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Feature: Ultimate Edition

Ultimate Edition: Not so ultimate

By Preston St. Pierre on June 06, 2008 (7:00:00 PM)

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Ultimate Edition (UE) 1.8 is a remaster of Ubuntu Hardy Heron with custom software repositories and a distinctive theme. Its claim to fame over pure Ubuntu is convenience, due to preloaded updates and software. While the name might suggest that it is a huge upgrade over its progenitor, in reality its developers have not made many improvements besides application install scripts. Due to a distracting theme, a poorly built user interface, and an incredible lack of the convenience it claims to have, Ultimate Edition falls painfully short of ultimate.

I downloaded the 1.3GB UE DVD image, burned it, and booted up to the live DVD environment. It pleased me to see that the 1440x900 native resolution of my monitor was used correctly, and initially UE's theme of white on black with some blue seemed to work well. However, a few minutes of use was enough to show me how wrong my first impression of the theme really was.

I ran the installation shortcut on the desktop, which was Ubuntu's hard drive installer right down to the logos. The installation went smoothly. The only thing that really made it unpleasant was the theme. Even though I'm a fan of dark colors and often design Web sites with black backgrounds, ivory text, and blue links similar in color to the UE theme, this theme just doesn't seem to work. In most places text is white, but some places (such as disabled buttons) have black text. This alone wouldn't be a problem, but there is a gradient going through the blue background that makes it dark in the middle, which makes black text here much more difficult to read. The background color for the paper in OpenOffice.org was a relatively light gray, which made the white text unpleasant to read for long periods. The borders were also white, even though the backgrounds for both the paper and the application window were gray, and would have been better suited by a black border.

While a lot of effort may have been put into creating this theme, it is very hard on the eyes. The worst viewing experience was Web sites designed with white backgrounds. Firefox was themed black and blue like the rest of the desktop. Form items like checkboxes and textareas matched the black, but were ugly and out of place in most Web sites, which had different color schemes. Some applications, such as Amarok, didn't follow the system scheme and were still skinned for a white background, causing them to contrast with everything else on screen.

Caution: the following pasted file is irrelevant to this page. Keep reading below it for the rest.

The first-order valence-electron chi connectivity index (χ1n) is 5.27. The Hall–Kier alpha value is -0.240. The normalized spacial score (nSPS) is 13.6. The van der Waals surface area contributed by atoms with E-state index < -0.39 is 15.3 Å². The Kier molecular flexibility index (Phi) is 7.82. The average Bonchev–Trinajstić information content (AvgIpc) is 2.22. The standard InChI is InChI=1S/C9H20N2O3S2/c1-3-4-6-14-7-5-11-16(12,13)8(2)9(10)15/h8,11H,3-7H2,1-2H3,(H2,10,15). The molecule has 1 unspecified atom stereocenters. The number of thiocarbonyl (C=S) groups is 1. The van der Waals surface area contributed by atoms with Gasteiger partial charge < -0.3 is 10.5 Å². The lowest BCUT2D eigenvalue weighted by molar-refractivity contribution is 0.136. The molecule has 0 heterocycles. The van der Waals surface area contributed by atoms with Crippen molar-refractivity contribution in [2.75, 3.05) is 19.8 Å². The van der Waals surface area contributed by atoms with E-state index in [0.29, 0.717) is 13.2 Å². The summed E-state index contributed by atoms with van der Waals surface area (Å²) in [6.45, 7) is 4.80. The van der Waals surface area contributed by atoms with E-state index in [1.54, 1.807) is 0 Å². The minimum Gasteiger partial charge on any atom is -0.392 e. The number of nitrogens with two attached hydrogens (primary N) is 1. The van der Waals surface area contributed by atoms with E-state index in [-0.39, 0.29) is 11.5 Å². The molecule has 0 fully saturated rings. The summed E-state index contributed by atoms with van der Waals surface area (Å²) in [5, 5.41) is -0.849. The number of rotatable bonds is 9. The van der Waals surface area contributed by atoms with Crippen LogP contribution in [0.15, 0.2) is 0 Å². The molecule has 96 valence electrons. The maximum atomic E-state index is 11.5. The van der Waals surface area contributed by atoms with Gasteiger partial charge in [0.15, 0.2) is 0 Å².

When the installation was complete, I rebooted into my new system. After a moment, notifications in the system tray popped up informing me that I had software updates and restricted drivers available. I installed the restricted drivers first -- namely Nvidia drivers for my graphics card. After this, another icon appeared in the system tray and told me I needed to reboot to complete the installation. As if Windows weren't bad enough with its "Let's restart needlessly" attitude, I was now being asked to restart the whole system instead of simply restarting xorg. I decided to avoid a possible second restart request and ran the software updates before rebooting. After the first restart with the graphics drivers installed, I noticed that Compiz was running. Another notification of new software updates popped up too, which I installed and which required another restart.

After this bout of upgrades and reboots, I figured everything should be ready to go. However, the distribution's Web site recommends users run the upgrade shortcut on the desktop to get additional software from the repositories that couldn't be included on the disc due to licensing issues. Upon running this I was asked if I wanted to hear music during the upgrade. Given that Amarok and Rhythmbox were already installed, I assumed that the music would come from there when I said OK. Instead, I spent the next 10 minutes watching as the Timidity MIDI player was installed, a little animated graphic indicating activity repeating over and over my only indication that anything was happening. There was no status bar showing how far along the process might be, or an estimated time. The music was, as you might expect, low quality MIDIs. The first box to pop up on screen after Timidity installed was a warning telling me "Even if it appears nothing is happening please be patient. Cancelling while script is downloading or installing may have very negative and perhaps irr-reversible [sic] results, please do not close the terminal window it will be closed at the end of the upgrade process for you." How very friendly. I clicked OK.